Counsel for the respondent submits that the agreement between the parties is dated 5th December, 2005. The suit filed by the respondent against Indian Express (Madurai) was decreed and Indian Express (Madurai) adjusted the monies by transfer of the Hyderabad property to the respondent. This transfer though effected no possession of the Hyderabad property has been given to the respondent. As per order dated 14th March, 2011 the parties were directed to maintain status quo with regard to possession of the Hyderabad property. On 28th November, 2007 the agreement was sought to be cancelled and the said cancellation is the subject matter of dispute before the Arbitrator. The agreement was cancelled in 2007 and since November, 2007 till November, 2011 no step has been taken to set-aside the cancellation. No Court proceedings has been initiated nor is there any interim order.

Clause-B of the Nomination Agreement dated 5th December, 2005 specifically stated that the guarantor approached the nominee and offered to get the conveyance of the schedule property in the name of the nominee from the vendor and it was agreed that the nominee would take conveyance for Rs. 15 crores. The terms of payment was also set out in Clause-5 of the said agreement. Pursuant to the aforesaid on 8th July, 2010 a conveyance deed was executed wherein one of the witnesses is one Mr. Manoj Sharma a representative of the petitioner. At the meeting held between the parties on 20th February, 2010 the modalities of the agreement was worked out viz. outright sale or a joint venture agreement. This will also be reflected in the pleadings in paragraph 3 of the petition.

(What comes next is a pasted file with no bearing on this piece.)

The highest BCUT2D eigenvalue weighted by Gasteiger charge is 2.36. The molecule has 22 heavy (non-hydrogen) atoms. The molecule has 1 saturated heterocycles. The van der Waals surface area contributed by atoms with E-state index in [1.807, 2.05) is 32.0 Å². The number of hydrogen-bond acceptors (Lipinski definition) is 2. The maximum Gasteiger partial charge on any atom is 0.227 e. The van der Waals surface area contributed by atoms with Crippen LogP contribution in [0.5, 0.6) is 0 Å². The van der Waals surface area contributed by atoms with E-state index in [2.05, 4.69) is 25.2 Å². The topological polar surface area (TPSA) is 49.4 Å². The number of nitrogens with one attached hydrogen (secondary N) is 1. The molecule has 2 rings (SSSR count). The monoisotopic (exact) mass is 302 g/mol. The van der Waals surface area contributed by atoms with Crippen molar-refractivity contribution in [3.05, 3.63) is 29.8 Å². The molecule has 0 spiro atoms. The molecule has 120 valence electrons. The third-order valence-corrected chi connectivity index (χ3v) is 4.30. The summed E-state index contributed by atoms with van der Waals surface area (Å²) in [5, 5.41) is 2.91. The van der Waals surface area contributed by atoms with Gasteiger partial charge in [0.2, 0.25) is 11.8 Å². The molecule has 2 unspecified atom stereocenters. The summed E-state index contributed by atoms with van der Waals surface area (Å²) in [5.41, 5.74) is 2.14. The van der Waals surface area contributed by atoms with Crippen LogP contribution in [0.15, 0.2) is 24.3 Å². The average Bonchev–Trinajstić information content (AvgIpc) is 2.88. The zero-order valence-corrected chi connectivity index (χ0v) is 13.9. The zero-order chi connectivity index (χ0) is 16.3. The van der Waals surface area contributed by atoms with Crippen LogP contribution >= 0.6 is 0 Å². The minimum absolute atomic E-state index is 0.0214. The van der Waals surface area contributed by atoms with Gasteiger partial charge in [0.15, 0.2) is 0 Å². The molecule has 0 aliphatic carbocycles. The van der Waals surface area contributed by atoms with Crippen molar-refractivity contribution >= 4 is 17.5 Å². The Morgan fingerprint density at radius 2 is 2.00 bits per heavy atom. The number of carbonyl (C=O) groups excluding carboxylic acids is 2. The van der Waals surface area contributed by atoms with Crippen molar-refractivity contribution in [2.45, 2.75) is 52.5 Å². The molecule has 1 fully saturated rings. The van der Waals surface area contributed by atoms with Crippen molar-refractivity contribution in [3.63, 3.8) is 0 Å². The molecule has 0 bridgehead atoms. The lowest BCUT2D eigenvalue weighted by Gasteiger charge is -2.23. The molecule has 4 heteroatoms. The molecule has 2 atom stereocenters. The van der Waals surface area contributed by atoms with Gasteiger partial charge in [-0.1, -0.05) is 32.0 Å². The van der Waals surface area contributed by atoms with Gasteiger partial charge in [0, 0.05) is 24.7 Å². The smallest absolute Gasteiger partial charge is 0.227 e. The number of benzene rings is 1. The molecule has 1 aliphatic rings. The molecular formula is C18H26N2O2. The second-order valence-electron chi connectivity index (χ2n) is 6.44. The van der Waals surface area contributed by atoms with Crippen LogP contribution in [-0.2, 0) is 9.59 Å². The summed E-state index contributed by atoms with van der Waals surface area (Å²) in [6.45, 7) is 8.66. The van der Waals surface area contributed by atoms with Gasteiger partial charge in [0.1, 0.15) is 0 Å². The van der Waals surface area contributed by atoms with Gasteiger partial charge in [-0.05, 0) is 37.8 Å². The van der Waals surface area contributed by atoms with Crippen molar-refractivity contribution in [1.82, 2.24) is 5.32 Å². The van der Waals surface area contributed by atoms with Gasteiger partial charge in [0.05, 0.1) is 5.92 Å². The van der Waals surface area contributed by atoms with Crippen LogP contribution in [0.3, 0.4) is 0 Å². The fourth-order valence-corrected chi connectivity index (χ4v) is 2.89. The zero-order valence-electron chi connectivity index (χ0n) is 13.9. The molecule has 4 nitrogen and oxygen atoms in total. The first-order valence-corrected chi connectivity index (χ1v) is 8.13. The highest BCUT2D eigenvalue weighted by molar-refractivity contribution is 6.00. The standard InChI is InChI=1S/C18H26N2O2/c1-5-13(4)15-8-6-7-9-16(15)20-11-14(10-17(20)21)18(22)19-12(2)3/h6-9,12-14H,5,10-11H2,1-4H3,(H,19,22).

On failure of working out the modalities on 28th November, 2007 a letter was issued cancelling the agreement dated 5th December, 2005. Therefore the Nomination Agreement which is the basis for seeking an order under Section 9 of the 1996 Act does not exist. The petitioner derives a right to seek an interim order under the agreement dated 5th December, 2005. From the contents of the letter dated 16th February, 2009 and 27th October, 2010 it will appear that there is a deviation from the original agreement.

The only reason for giving the undertaking was by way of a concession in the belief that the arbitration proceedings will be completed in a short time. The cancellation has been accepted by the petitioner as criminal proceedings were initiated therefore the petitioner is estopped from relying on the agreement of 2005. Before the Hyderabad Court in AOP 1840 of 2011 the petitioner has specifically stated that on the verge of concluding the transfer of shareholding the respondent in spite of the petitioner’s specific request and while the MOU was in existence, DLF had refrained from extending the deposit in which the advance amount was kept for utilization. As transfer of shareholding was to take place in respect of the property situate outside the jurisdiction of this Court, this Court has no territorial jurisdiction to entertain the application as held in 2007 (2) CLJ 312.